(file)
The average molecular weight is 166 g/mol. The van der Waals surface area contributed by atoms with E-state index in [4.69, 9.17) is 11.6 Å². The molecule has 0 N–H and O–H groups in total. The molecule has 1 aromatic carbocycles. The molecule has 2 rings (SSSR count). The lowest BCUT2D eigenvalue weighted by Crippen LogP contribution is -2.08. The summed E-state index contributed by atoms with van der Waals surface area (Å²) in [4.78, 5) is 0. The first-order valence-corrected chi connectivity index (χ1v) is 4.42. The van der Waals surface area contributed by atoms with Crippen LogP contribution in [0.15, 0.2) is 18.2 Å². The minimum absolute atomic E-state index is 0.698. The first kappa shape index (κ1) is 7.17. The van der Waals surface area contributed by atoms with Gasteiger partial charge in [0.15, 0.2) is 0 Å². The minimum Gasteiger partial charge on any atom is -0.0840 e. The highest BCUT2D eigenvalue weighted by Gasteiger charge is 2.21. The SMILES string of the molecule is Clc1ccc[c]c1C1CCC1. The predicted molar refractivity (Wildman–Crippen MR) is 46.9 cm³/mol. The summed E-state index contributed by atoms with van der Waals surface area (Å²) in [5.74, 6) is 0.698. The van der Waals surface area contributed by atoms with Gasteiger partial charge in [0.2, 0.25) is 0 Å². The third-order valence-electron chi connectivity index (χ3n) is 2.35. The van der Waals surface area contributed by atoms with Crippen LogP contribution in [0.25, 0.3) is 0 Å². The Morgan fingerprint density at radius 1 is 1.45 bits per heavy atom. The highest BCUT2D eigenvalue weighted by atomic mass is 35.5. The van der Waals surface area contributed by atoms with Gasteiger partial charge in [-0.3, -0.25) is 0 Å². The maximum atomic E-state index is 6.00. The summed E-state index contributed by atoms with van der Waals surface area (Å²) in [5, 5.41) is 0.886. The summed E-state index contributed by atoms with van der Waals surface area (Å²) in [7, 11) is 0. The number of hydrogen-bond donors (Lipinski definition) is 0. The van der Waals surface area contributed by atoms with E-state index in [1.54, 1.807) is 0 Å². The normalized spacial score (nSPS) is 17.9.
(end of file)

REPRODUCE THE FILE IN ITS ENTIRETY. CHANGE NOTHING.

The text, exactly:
The average molecular weight is 166 g/mol. The van der Waals surface area contributed by atoms with E-state index in [4.69, 9.17) is 11.6 Å². The molecule has 0 N–H and O–H groups in total. The molecule has 1 aromatic carbocycles. The molecule has 2 rings (SSSR count). The lowest BCUT2D eigenvalue weighted by Crippen LogP contribution is -2.08. The summed E-state index contributed by atoms with van der Waals surface area (Å²) in [4.78, 5) is 0. The first-order valence-corrected chi connectivity index (χ1v) is 4.42. The van der Waals surface area contributed by atoms with Crippen LogP contribution in [0.15, 0.2) is 18.2 Å². The minimum absolute atomic E-state index is 0.698. The first kappa shape index (κ1) is 7.17. The van der Waals surface area contributed by atoms with Gasteiger partial charge in [0.15, 0.2) is 0 Å². The minimum Gasteiger partial charge on any atom is -0.0840 e. The highest BCUT2D eigenvalue weighted by Gasteiger charge is 2.21. The SMILES string of the molecule is Clc1ccc[c]c1C1CCC1. The predicted molar refractivity (Wildman–Crippen MR) is 46.9 cm³/mol. The summed E-state index contributed by atoms with van der Waals surface area (Å²) in [5.74, 6) is 0.698. The van der Waals surface area contributed by atoms with Gasteiger partial charge in [0.2, 0.25) is 0 Å². The third-order valence-electron chi connectivity index (χ3n) is 2.35. The van der Waals surface area contributed by atoms with Crippen LogP contribution in [0.25, 0.3) is 0 Å². The Morgan fingerprint density at radius 1 is 1.45 bits per heavy atom. The highest BCUT2D eigenvalue weighted by atomic mass is 35.5. The van der Waals surface area contributed by atoms with Gasteiger partial charge in [-0.3, -0.25) is 0 Å². The maximum atomic E-state index is 6.00. The summed E-state index contributed by atoms with van der Waals surface area (Å²) in [5, 5.41) is 0.886. The summed E-state index contributed by atoms with van der Waals surface area (Å²) in [7, 11) is 0. The number of hydrogen-bond donors (Lipinski definition) is 0. The van der Waals surface area contributed by atoms with E-state index in [1.54, 1.807) is 0 Å². The normalized spacial score (nSPS) is 17.9.